The Polish fish processing sector seems highly resistant to the COVID pandemic
The 7th edition of the Polish Fish Congress took place on 29 and 30 September 2021. The event is the largest annual meeting of the fish industry in Poland. This year it was attended by 247 delegates and 23 speakers.
Adapting to and mitigating the effects of climate change
Compared to 2019, production in the Turkish aquaculture sector increased 13% to 421 thousand tonnes in 2020 according to the
Turkish Statistical Institute.
Inland water aquaculture is overwhelmingly dominated by the cultivation of salmonids, mainly rainbow trout, which account for 30% of total (both marine and inland) farmed fish production. Marine aquaculture is represented primarily by seabass (35%) and seabream (26%). In 2020, there was a huge increase (90%) in the production of a sea-raised rainbow trout to over 18,000 tonnes. Taken together, these three species (rainbow trout, seabass, seabream) accounted for 96% of Turkish farmed fish production (freshwater and marine) in 2020, a picture that has not really changed since the 80s when production from fish farming first made it into government statistics.
Self-consumption fishers to follow suit from 2023
Some new amendments to Latvia’s Fisheries Law entered into force in July 2020. They delegated the issuing of coastal and inland waters fishing licenses to local government authorities. This institutionalised the “one-stop shop” principle, where the documents a fisher needs (including lease agreements for fishing rights and its annual lease protocol indicating fishing limits, as well as the fishing license) can all be obtained from the local government authority rather than from multiple bodies as was the case before.
Since 2020 new fishing licences issued in Albania do not add to capacity
According to the Ministry of Agriculture and Rural Development (MARD), the Albanian fishing fleet consists of 720 vessels, based in the four main ports, Durresi, Vlora, Saranda, and Shengjini. About 3% of the fleet is scattered along several landing points on the Albanian coastline. The main species targeted by the fleet are deep-water rose shrimp, European hake, European pilchard, surmullets and European anchovy according to MARD and INSTAT.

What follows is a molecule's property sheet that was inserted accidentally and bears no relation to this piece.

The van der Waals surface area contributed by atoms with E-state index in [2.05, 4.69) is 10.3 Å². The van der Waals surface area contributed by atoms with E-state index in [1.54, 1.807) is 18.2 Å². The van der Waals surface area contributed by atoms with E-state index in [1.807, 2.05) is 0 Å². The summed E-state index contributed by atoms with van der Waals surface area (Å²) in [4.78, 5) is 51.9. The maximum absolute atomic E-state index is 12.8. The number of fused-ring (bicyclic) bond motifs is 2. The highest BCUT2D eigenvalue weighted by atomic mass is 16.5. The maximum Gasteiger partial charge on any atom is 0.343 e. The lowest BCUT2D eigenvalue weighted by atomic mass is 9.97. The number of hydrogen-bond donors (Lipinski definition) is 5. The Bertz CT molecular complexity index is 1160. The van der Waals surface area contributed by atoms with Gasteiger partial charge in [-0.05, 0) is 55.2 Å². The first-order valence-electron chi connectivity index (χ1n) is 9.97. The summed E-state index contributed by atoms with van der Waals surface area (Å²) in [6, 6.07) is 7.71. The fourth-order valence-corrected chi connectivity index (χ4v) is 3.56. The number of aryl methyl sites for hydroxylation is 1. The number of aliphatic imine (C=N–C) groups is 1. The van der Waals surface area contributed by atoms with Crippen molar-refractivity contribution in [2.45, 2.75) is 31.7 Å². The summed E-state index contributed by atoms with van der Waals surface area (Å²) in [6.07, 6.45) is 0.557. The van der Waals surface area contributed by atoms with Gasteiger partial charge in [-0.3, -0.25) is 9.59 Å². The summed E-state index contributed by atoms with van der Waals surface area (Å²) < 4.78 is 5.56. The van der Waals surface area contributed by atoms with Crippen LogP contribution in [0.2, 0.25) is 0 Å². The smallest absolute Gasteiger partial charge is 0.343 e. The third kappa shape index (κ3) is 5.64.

Updating electronic systems to combat IUU
Legislation related to fisheries and aquaculture in Romania is going through a significant change with the existing fisheries law being split into separate laws for fisheries and aquaculture. Farming of fish and seafood in the Black Sea is now receiving official attention and new regulations governing fishing are leading to initiatives that aim to better monitor fisheries. Steering all this and more is Gheorghe Stefan, State Secretary in the Ministry of Agriculture and Rural Development, whose years of experience in the fisheries administration as well as the private sector should stand him in good stead in his current role.
Adverse impact is tempered by positive developments
The most important EU ﬂeet in the Mediterranean has been declining in size for some years. Effort in terms of days at sea has been reduced and catch volumes and values have declined since 2004 with a slight uptick in 2013. The corona pandemic showed the resilience and innovative spirit of the industry as ﬁshers found alternate ways of doing business as the traditional supply chain broke down.